Separating partners that decide to divorce, but are unfamiliar with the proceedings, may be unaware of the options available to them. There is more than one type of divorce, and determining which kind best meets the needs of both parties can help smooth things along.

No-Fault Divorce

A no-fault divorce is less complicated and can be easier to handle for certain couples. In this situation, the couple wants to divorce because they feel that their marriage does not work anymore. Neither person has to prove that there was any wrongdoing on the other person’s part. Irreconcilable differences apply, and it covers a range of disparities, including how to raise the children to the living arrangements.

To qualify for a New Jersey no-fault divorce, certain requirements must be met, including the couple had to live in the state for a minimum of 12 consecutive months, and the irreconcilable differences had to be ongoing for more than six months.

Fault-Based Divorce

Fault-based divorces occur when one or both spouses has more direct responsibility for causing the desire to divorce. Adultery, mental and physical cruelty, drug and alcohol abuse, and abandonment can be used as grounds for fault-based divorces. For these claims, there needs to be evidence to prove that at least one partner is at fault.

Pros and Cons of No-Fault Divorces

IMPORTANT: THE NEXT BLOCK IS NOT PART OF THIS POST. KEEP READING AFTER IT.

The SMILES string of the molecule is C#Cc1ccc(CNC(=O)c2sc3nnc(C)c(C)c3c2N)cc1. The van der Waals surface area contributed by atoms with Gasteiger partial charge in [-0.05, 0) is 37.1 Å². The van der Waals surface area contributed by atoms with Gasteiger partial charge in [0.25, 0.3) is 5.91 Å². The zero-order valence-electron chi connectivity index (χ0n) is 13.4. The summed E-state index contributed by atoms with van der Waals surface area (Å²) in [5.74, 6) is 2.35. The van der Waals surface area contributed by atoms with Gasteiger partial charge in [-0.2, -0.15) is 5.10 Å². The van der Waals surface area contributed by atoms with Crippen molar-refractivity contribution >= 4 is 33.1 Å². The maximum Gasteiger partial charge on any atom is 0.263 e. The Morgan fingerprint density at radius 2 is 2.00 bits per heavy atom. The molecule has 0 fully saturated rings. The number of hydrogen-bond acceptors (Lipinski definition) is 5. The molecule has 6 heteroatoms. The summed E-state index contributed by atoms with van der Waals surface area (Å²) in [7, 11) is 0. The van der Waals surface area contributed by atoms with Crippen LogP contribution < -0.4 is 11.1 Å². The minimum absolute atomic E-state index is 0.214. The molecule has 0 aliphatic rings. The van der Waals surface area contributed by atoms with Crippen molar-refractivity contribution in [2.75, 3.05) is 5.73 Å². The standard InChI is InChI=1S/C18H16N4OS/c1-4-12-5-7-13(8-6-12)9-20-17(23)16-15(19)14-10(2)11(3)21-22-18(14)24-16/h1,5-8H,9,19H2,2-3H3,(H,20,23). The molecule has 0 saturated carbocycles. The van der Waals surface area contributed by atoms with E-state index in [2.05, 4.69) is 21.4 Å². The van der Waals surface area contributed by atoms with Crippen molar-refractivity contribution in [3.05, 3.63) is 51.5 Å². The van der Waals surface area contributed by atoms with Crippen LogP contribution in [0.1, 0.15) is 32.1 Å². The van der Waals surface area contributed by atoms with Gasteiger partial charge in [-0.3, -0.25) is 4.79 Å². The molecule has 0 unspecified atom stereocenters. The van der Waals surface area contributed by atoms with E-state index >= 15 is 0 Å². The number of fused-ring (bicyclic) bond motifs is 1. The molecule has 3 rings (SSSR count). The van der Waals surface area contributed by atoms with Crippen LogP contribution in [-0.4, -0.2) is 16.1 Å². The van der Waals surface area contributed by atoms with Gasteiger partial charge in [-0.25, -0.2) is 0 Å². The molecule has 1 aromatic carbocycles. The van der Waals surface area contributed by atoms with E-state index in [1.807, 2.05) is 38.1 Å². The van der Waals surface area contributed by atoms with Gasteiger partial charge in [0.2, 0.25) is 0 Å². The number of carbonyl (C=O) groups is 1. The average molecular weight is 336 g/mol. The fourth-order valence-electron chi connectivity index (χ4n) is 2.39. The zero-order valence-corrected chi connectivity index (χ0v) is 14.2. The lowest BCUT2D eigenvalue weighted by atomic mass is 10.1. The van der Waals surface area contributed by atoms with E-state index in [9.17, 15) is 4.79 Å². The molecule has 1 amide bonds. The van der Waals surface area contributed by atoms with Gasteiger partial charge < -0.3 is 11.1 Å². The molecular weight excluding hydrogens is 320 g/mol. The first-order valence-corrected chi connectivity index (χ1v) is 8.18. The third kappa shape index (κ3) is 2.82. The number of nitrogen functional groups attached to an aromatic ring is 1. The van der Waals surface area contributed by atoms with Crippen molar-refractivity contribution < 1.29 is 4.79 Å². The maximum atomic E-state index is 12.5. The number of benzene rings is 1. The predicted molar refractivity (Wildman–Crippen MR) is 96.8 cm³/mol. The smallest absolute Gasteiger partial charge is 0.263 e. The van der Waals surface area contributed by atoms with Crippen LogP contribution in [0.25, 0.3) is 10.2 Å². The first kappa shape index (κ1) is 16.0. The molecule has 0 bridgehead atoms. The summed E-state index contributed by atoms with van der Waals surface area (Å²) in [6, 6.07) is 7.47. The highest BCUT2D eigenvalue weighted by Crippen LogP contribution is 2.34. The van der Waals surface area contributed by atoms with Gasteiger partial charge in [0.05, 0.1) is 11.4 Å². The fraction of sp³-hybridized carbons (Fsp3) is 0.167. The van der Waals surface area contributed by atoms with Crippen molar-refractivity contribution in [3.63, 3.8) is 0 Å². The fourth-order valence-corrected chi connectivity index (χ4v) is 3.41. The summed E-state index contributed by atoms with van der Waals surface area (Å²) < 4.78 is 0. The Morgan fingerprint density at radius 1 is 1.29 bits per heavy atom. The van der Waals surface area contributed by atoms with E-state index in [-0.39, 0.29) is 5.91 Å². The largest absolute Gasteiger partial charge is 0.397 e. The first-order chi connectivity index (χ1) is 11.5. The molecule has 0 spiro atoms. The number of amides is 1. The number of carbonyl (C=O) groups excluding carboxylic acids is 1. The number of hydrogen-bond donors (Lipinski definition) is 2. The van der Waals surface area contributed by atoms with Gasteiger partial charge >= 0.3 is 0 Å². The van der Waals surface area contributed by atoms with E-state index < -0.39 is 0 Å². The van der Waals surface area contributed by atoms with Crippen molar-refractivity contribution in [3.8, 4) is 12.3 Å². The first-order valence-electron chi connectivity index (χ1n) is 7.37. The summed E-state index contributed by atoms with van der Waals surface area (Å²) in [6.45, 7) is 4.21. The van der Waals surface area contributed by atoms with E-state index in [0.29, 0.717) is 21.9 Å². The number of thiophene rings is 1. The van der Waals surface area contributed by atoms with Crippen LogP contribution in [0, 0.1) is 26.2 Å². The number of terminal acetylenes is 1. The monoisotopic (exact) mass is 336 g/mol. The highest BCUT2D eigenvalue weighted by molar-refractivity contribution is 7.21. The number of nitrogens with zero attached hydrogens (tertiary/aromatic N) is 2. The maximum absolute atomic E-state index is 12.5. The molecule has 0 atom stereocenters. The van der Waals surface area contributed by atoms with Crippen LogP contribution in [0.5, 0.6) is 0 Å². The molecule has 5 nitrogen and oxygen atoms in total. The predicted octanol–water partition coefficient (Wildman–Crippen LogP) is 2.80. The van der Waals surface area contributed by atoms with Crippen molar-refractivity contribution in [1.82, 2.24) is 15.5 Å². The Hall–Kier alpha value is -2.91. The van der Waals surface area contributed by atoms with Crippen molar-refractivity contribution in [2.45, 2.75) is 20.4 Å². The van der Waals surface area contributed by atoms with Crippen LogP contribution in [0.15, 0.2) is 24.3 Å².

The main benefit of no-fault divorces is that if the couple follows the correct procedures, they should not be denied the divorce in court. A divorce agreement needs to be prepared ahead of time. This will cover the topics of alimonychild support, visitation and custody, and how the marital assets are to be divided.

No-fault divorces are also less difficult because there are no time restrictions for filing. Plus, since there is no requirement for proving fault, there may be less acrimony between the partners. During court proceedings, one of them must testify that the marriage has broken down and cannot be continued. In many cases, this testimony is sufficient to support that the marriage should be ended. Fewer restrictions makes no-fault divorces less stressful, but many people see it as an easy way out. Rather than working on a marriage to preserve it, partners might dissolve a marriage that could have been saved.

Pros and Cons of Fault-Based Divorces

Adultery, abuse, and other grounds for fault-based divorce can cause strong emotions, which may lead to arguments and other issues that make settlements more challenging. Proving fault may require obtaining documentation, photographs, and other forms of evidence. If adequate proof is not presented in court, a fault-based divorce could be denied. Alimony granted as a form of punitive damages is one possible benefit of a fault-based divorce. If one partner is liable for the above grounds, the other may be compensated with more alimony than in a no-fault divorce.

If you are considering a no-fault or fault-based divorce, we can help you make the best decisions for yourself and your family. Call 856-751-5505 or complete an online form today. Our offices are in Marlton and Somers Point, New Jersey, where we represent clients in South Jersey, Camden County, Burlington County, and Atlantic County.